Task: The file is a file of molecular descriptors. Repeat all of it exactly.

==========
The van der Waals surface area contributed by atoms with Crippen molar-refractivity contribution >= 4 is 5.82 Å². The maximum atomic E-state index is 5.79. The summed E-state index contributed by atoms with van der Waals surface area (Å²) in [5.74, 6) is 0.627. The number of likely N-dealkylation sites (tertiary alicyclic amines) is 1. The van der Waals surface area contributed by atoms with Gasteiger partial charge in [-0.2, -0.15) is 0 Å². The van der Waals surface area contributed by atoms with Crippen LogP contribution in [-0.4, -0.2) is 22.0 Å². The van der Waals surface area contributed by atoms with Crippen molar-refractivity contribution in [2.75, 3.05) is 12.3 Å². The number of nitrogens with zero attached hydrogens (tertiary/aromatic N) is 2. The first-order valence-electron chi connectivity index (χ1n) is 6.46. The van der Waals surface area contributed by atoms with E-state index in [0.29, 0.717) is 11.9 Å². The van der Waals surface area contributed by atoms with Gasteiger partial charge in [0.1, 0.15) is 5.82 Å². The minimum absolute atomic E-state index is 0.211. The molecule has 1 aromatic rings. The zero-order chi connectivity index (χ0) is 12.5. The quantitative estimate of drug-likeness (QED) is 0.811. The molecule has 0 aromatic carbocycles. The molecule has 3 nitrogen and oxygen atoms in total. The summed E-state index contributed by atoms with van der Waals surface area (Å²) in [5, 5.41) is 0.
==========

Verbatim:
The van der Waals surface area contributed by atoms with Crippen molar-refractivity contribution >= 4 is 5.82 Å². The maximum atomic E-state index is 5.79. The summed E-state index contributed by atoms with van der Waals surface area (Å²) in [5.74, 6) is 0.627. The number of likely N-dealkylation sites (tertiary alicyclic amines) is 1. The van der Waals surface area contributed by atoms with Gasteiger partial charge in [-0.2, -0.15) is 0 Å². The van der Waals surface area contributed by atoms with Crippen LogP contribution in [-0.4, -0.2) is 22.0 Å². The van der Waals surface area contributed by atoms with Crippen molar-refractivity contribution in [2.75, 3.05) is 12.3 Å². The number of nitrogens with zero attached hydrogens (tertiary/aromatic N) is 2. The first-order valence-electron chi connectivity index (χ1n) is 6.46. The van der Waals surface area contributed by atoms with E-state index in [0.29, 0.717) is 11.9 Å². The van der Waals surface area contributed by atoms with Gasteiger partial charge in [0.1, 0.15) is 5.82 Å². The minimum absolute atomic E-state index is 0.211. The molecule has 1 aromatic rings. The zero-order chi connectivity index (χ0) is 12.5. The quantitative estimate of drug-likeness (QED) is 0.811. The molecule has 0 aromatic carbocycles. The molecule has 3 nitrogen and oxygen atoms in total. The summed E-state index contributed by atoms with van der Waals surface area (Å²) in [5, 5.41) is 0.